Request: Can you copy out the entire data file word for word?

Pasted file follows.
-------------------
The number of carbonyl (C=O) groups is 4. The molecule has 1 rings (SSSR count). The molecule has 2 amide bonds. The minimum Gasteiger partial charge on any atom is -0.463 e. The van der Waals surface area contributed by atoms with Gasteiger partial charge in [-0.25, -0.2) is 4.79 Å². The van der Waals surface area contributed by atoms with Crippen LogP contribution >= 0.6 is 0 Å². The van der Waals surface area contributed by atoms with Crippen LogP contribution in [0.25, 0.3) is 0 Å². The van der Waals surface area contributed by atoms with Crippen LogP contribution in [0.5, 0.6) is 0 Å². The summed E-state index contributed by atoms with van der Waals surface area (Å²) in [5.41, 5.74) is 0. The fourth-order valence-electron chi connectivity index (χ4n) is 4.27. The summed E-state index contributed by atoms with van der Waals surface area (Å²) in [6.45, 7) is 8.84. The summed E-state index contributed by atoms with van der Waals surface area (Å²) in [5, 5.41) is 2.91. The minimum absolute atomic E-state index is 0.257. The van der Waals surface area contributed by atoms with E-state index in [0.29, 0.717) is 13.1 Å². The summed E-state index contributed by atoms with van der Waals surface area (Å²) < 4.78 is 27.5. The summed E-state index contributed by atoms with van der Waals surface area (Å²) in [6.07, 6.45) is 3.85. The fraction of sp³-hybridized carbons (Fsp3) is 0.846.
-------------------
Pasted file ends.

The number of carbonyl (C=O) groups is 4. The molecule has 1 rings (SSSR count). The molecule has 2 amide bonds. The minimum Gasteiger partial charge on any atom is -0.463 e. The van der Waals surface area contributed by atoms with Gasteiger partial charge in [-0.25, -0.2) is 4.79 Å². The van der Waals surface area contributed by atoms with Crippen LogP contribution >= 0.6 is 0 Å². The van der Waals surface area contributed by atoms with Crippen LogP contribution in [0.25, 0.3) is 0 Å². The van der Waals surface area contributed by atoms with Crippen LogP contribution in [0.5, 0.6) is 0 Å². The summed E-state index contributed by atoms with van der Waals surface area (Å²) in [5.41, 5.74) is 0. The fourth-order valence-electron chi connectivity index (χ4n) is 4.27. The summed E-state index contributed by atoms with van der Waals surface area (Å²) in [6.45, 7) is 8.84. The summed E-state index contributed by atoms with van der Waals surface area (Å²) in [5, 5.41) is 2.91. The minimum absolute atomic E-state index is 0.257. The van der Waals surface area contributed by atoms with E-state index in [0.29, 0.717) is 13.1 Å². The summed E-state index contributed by atoms with van der Waals surface area (Å²) < 4.78 is 27.5. The summed E-state index contributed by atoms with van der Waals surface area (Å²) in [6.07, 6.45) is 3.85. The fraction of sp³-hybridized carbons (Fsp3) is 0.846.